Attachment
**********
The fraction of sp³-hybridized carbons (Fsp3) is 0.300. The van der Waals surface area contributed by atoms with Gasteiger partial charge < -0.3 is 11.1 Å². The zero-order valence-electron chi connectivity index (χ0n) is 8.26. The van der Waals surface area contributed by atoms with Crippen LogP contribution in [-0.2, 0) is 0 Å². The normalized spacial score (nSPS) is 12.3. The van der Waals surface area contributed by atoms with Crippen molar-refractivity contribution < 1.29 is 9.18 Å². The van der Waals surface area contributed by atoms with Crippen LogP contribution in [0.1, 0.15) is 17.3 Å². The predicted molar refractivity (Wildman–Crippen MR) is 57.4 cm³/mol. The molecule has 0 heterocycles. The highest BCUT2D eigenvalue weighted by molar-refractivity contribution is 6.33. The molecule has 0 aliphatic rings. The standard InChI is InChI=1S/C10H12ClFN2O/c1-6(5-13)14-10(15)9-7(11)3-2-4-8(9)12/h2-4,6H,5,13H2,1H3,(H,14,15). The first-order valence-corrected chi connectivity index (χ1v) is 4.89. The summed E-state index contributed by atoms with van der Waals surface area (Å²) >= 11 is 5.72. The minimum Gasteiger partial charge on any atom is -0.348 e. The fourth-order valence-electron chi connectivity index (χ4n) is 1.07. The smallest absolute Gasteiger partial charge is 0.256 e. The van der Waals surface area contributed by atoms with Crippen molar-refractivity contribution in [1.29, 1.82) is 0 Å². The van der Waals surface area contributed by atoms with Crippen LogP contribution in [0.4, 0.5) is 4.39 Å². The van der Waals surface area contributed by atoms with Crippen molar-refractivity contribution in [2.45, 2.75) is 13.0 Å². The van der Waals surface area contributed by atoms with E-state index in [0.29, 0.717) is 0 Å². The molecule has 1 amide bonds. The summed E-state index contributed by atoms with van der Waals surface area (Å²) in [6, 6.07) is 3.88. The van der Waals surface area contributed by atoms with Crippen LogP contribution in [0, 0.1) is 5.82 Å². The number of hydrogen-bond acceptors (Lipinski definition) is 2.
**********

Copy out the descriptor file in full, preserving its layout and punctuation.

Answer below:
The fraction of sp³-hybridized carbons (Fsp3) is 0.300. The van der Waals surface area contributed by atoms with Gasteiger partial charge < -0.3 is 11.1 Å². The zero-order valence-electron chi connectivity index (χ0n) is 8.26. The van der Waals surface area contributed by atoms with Crippen LogP contribution in [-0.2, 0) is 0 Å². The normalized spacial score (nSPS) is 12.3. The van der Waals surface area contributed by atoms with Crippen molar-refractivity contribution < 1.29 is 9.18 Å². The van der Waals surface area contributed by atoms with Crippen LogP contribution in [0.1, 0.15) is 17.3 Å². The predicted molar refractivity (Wildman–Crippen MR) is 57.4 cm³/mol. The molecule has 0 heterocycles. The highest BCUT2D eigenvalue weighted by molar-refractivity contribution is 6.33. The molecule has 0 aliphatic rings. The standard InChI is InChI=1S/C10H12ClFN2O/c1-6(5-13)14-10(15)9-7(11)3-2-4-8(9)12/h2-4,6H,5,13H2,1H3,(H,14,15). The first-order valence-corrected chi connectivity index (χ1v) is 4.89. The summed E-state index contributed by atoms with van der Waals surface area (Å²) >= 11 is 5.72. The minimum Gasteiger partial charge on any atom is -0.348 e. The fourth-order valence-electron chi connectivity index (χ4n) is 1.07. The smallest absolute Gasteiger partial charge is 0.256 e. The van der Waals surface area contributed by atoms with Crippen molar-refractivity contribution in [1.29, 1.82) is 0 Å². The van der Waals surface area contributed by atoms with Crippen LogP contribution in [0.4, 0.5) is 4.39 Å². The van der Waals surface area contributed by atoms with Crippen molar-refractivity contribution in [2.45, 2.75) is 13.0 Å². The van der Waals surface area contributed by atoms with E-state index in [0.29, 0.717) is 0 Å². The molecule has 1 amide bonds. The summed E-state index contributed by atoms with van der Waals surface area (Å²) in [6, 6.07) is 3.88. The van der Waals surface area contributed by atoms with Crippen LogP contribution in [0, 0.1) is 5.82 Å². The number of hydrogen-bond acceptors (Lipinski definition) is 2.